Huskers Begin Practice Eyeing Better Start
On one hand, last year’s Big Ten Conference regular season championship is in the rear view mirror for the Nebraska baseball time.
Practice for the 2018 season began Friday, and these Huskers will tell you it’s time to move forward, to not rest on last year’s laurels.
On the other hand, though, Nebraska coach Darin Erstad most definitely wants his team to remember that moment last May at Penn State, when players were jumping around, throwing water and generally going crazy after clinching the conference championship.
If you remember it, chances are, you will want to repeat it.
“Once you have that feeling, it’s infectious,” Erstad told reporters before practice at the Hawks Championship Indoor Center. “You want that. You want it again. You’ve tasted it, and you want more of it.”
Then again, Erstad also wants his players to remember that dreadful feeling they experienced in June, when the Huskers left Corvallis, Oregon, with defeats to Yale and Holy Cross in the NCAA Tournament.
So, which feeling do these Huskers want this season?
That answer is obvious, which is why although Friday marked the official first day of practice, it merely felt like a continuation of stringent offseason work by individual players determined to make 2018 special.
“Our guys are prepared,” Erstad said. “They know where they need to be. There’s been a lot of individual work. Now it’s putting that altogether.
“Up to this point, they’ve earned the right to be successful. They’ve put the work in, from the weight room to the GPAs to the way they put the work in the skill. They’ve done what we’ve asked them across the board up to this point. Now we find out what the identity of this team is.”
Sunny skies and temperatures in the 50s weren’t enough to allow Nebraska to begin practice outdoors at Haymarket Park. Because of the snowstorm earlier this week, that field isn’t quite ready, although Erstad hopes the team can get out there by Tuesday and get a couple of practices in before the weather is predicted to turn again.
Either way, Nebraska’s season opener is Feb. 16 against UC Riverside in Tempe, Arizona, and three weeks is three weeks.
“There has to be a sense of urgency,” Erstad said. “We have to get off to a good start if we want to do anything from a big picture standpoint, and our guys know that.”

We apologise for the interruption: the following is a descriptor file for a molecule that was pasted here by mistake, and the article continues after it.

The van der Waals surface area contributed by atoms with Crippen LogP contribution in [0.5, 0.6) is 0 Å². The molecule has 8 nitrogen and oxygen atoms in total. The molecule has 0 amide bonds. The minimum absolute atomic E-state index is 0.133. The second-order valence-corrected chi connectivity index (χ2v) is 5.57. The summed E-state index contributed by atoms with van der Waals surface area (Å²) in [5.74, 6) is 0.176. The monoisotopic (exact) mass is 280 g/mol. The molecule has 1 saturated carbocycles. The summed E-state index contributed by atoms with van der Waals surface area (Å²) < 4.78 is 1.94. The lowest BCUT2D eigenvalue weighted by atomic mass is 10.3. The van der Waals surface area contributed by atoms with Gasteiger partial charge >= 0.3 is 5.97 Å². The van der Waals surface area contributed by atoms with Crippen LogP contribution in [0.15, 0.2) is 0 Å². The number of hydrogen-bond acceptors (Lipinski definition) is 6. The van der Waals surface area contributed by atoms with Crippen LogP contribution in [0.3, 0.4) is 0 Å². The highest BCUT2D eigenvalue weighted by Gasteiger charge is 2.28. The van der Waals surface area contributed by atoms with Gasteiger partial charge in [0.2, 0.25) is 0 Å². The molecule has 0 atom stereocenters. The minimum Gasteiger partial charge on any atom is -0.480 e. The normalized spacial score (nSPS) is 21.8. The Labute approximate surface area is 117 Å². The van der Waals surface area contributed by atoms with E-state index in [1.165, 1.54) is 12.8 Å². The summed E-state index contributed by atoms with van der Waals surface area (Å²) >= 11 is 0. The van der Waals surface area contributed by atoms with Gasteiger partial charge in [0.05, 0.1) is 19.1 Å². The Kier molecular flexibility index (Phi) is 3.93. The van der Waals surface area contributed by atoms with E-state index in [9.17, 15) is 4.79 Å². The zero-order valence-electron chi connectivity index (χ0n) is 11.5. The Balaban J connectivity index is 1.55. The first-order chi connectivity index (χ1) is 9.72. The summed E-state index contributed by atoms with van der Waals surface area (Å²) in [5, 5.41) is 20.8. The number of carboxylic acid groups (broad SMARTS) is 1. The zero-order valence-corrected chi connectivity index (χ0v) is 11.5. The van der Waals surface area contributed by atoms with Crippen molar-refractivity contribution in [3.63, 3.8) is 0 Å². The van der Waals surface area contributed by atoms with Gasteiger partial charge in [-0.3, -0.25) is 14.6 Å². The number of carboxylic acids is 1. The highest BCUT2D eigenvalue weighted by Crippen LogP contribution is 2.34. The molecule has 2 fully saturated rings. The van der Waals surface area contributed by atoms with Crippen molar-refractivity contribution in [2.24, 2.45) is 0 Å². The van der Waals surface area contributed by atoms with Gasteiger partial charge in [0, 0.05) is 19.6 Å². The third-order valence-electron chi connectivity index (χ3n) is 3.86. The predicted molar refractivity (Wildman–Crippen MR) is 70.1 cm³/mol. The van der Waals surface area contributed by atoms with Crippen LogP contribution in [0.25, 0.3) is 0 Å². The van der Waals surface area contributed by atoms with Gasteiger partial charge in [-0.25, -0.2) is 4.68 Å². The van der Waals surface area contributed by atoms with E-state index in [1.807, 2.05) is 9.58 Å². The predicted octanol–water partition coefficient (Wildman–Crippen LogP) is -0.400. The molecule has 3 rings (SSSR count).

Scott Schreiber certainly does. Drafted in the 26th round by the Tampa Bay Rays, the right fielder decided to return for his senior season, saying he has something to prove, both individually, and as a team.
“The first three seasons I’ve been here we haven’t had great starts, which has really hurt us in with the RPI,” Schreiber said. “We’ve just got to come out and make sure we’re prepared.”
Nebraska has lost four of five games to begin each of the last two seasons, and dropped six of eight games to begin last season.
To avoid a similar start, Erstad said his team must maximize its preparation over these next three weeks.
“I could sit here and make a bunch of excuses, but that’s just not going to happen,” Erstad said. “We have great indoor facilities, we’ve defended well, we’ve thrown strikes well. Where we haven’t done a good job is run production. We have to find a way to score more runs.”
That’s where Schreiber’s return is key. He led the Husker offense in most statistical categories last season, including batting average (.330), slugging percentage (.494), hits (77), RBIs (51), home runs (7) and doubles (15).
“I don’t want to put too much on my shoulders or anything like that,” Schreiber said, “but this offseason, I’ve definitely taken a way different approach to taking care of my body, putting in extra swings in the cages, doing all those things.
“Obviously there’s always going to be doubters. I think the big thing for me was not playing in the outfield each and every game, and then my power numbers were a little down last year. Those are things that as a player, if you want to be great, you’re always trying to improve on those things.”
On the mound, Erstad said he feels “very strongly” about Luis Alvarado as a Friday night starter in conference play.
“With him being a power pitcher,” Erstad said, “I want him as fresh as he can be.”
Drafted in the 13th round by the Seattle Mariners, Alvarado also decided to return for his senior season after batting .283 with 12 doubles, two triples, two home runs, 25 RBIs and 39 runs scored.
Because of those numbers, Erstad also wants Alvarado to remain in the lineup on days he doesn’t pitch, perhaps as a designated hitter or first baseman. That depends largely on how Alvarado feels after pitching. This will be his first season as a starting pitcher.
As for the rest of the weekend pitchers, “we knew who we’re going to build up, but I’m not going to sit here and announce rotations and stuff,” Erstad said.
With closer Chad Luensmann sidelined with injury for perhaps the season, Jake Hohensee will likely be used out of the bullpen, with Matt Waldron another option, although Erstad isn’t ready to slap a “closer” label on any one player.
“I’ll close whoever it is,” he said. “We’re going to put guys in the most high-level situations. We’re going to get them hot and bring them in the game.”
Schreiber said repeatedly he’s eager to see where this team can go after winning the Big Ten last season.
“I think it will give us a little bit of confidence heading into the season,” he said, “but we can’t lay back on that, otherwise we’re going to get destroyed right out of the gate.”
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